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Discussion Starter · #1 ·
OK... so this might sound crazy! I own a cool adventure inspired line of tees and am tired of sitting at home waiting for things to happen. I want to get out on the road, buy a cheap RV and travel around the country selling tees. I was thinking that maybe someone out there also has a brand they would like to promote on the road. Of course you have to have something that sells. I am ready to do this, build a business by going to the people. I'm thinking music festivals, fairs shows, the beach etc.

I am not a young wippersnapper, so if you are not at least in your 30s and think you might want to do this, we probably wouldn't have much in common.

Cheers,

Rob
 

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I don't know for sure where you live but there are likely many shows and festivals within a decent drive time to you. Unless you're selling thousands of t's then to think you can just live out on the road is a little unrealistic. This is coming from 6 years experience of doing these type shows with other products. Shows are not a guarantee of sales, sometimes you're doing good to make your booth rent. Yes you'll have an RV so you think no hotel costs but you still have a hook up fee many places. And you'll have the initial cost or payment of the RV.
I would just suggest starting with some shows that you can do close to home and see how they go, then as sales increase you can start going further and further. As you hear of good shows then it's worth the risk of all the expenses involved.
 

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jeanne pretty much hit the nail on the head. try local first, say within fifty miles. that'll be an adventure in itself.

sure, your 'plan' sounds like a blast, and if you're comfortably retired, why not? but, while you're out on the road, where do you plan on having product shipped to you? certainly you're not going to haul around 500 shirts and hope for the best, eh? i mean, that stuff takes up a lot of room when space is limited. of course, you may want a small trailer to take with you. (i've met people that did the antique circuit, and some of them will haul a small car around with them for when they have errands to run... like buy groceries, do laundry, etc..)

if gas money isn't an issue and you can figure the logistics out, sounds like something i'd do. :)
 

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Since many distributors have warehouese throughout the different countries, you could plan on picking up blanks while driving by.

You could also have them shipped when you leave one location and planning on getting to the next location within a certain time from.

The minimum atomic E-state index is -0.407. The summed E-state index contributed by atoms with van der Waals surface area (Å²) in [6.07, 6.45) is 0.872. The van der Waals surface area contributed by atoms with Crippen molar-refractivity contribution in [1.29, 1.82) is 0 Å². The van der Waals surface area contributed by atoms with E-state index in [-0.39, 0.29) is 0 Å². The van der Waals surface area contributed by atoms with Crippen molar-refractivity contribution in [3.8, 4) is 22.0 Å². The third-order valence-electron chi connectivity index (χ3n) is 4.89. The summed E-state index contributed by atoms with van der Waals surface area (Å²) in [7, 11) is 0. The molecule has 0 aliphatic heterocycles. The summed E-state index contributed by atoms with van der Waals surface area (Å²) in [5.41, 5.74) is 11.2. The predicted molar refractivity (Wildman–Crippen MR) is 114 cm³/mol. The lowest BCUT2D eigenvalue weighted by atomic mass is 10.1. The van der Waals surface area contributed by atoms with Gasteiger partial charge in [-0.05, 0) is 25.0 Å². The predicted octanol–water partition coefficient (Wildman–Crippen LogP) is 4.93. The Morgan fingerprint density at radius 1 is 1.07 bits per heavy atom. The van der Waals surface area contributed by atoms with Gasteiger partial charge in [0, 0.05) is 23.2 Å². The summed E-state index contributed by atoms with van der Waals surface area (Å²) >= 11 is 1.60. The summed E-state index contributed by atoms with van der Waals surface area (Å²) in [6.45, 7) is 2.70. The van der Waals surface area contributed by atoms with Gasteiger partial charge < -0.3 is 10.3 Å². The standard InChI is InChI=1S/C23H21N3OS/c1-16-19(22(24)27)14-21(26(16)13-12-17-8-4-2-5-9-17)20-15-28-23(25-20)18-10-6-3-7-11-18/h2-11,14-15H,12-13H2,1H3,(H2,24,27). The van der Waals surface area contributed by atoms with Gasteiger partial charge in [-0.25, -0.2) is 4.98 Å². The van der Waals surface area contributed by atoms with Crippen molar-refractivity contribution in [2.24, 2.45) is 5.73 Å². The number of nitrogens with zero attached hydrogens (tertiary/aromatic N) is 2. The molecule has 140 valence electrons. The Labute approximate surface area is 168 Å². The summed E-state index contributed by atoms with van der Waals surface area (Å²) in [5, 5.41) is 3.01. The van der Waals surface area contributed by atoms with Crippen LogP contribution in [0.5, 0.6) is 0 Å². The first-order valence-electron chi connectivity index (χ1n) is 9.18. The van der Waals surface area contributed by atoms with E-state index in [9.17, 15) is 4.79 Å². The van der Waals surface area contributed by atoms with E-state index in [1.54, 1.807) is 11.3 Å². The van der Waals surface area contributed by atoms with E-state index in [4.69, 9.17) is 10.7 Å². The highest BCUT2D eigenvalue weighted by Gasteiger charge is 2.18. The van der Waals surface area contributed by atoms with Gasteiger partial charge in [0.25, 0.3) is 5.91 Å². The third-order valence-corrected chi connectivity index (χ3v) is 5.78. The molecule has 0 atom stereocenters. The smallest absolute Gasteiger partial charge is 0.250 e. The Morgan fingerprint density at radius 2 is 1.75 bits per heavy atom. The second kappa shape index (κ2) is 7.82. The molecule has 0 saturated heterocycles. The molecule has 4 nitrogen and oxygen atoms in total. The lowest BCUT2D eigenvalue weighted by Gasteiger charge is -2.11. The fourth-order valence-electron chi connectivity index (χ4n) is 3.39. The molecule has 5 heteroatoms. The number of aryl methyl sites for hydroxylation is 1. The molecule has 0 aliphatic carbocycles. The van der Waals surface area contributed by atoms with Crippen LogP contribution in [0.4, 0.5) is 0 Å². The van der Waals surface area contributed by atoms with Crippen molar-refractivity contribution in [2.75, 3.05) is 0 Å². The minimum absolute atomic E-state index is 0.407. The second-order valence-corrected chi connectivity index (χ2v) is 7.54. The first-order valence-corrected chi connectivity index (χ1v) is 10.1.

Many stores in the states sell t-shirts too. They're usually the 5 ounce t-shirts, but that's not bad.
 

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true, you can buy blanks. but, how are you going to put an image on that whilst cruising the countryside? when you're king of the road, it's easier when it's something like antiques: you sell what you can, replenish along the way (and these guys typically have some kind of storage unit waiting on them back home).

this is not a business plan, it's a hobby venture. fun, no doubt, but as it stands there's likely to be little to no money to make after the expenses. indeed, most lines fail even when they have relatively static expenses, not adding gas and festival fees to the mix. all told, i put 200 miles a week on my trailblazer to and from work and that runs me roughly $50. you're likely to spend that a day galavanting around the country....

dunno, sounds like a ridiculously expensive thing to do when you could spend that money elsewhere and with better results. i mean, if i had an adventure line, what in the world would make me think that art shows and festivals are the places where my market is going to be at? just because i'm there?

but, i'd love to be proven wrong. :)
 

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Well how do you think people sell when they go to Fairs and Craft Shows. They carry a heat press.

Many people set up RV's with screen printing equipment, heat presses etc.

What about people who set up at conventions? How do you think they set up for those?

If he has a predetermined design, he just brings so many screens with the design. He can put the screens in a plastic bag so he doesn't have to clean them out.

He can also use transfers. He didn't say screen printing.

If he sells the t-shirts for $10 each, and sells 100 per day he just made $1000. Now add that to a 3 day event and he just made $3000 providing he sold 300 t-shirts for that weekend or 3 day event.

What about all those Mobile Service Companies. They drive around all day doing service calls. They buy gas daily, and pay their mortgage etc. Bread, Chip, Candy Route Drivers, etc., also drive all day. They make about $100,000 a year.

He could live in the RV, and barter Professional Logos, and T-shirts for any work done. I know many people that do this in the states.

One person, sold their home, bought an RV, and travel from show to show all year round.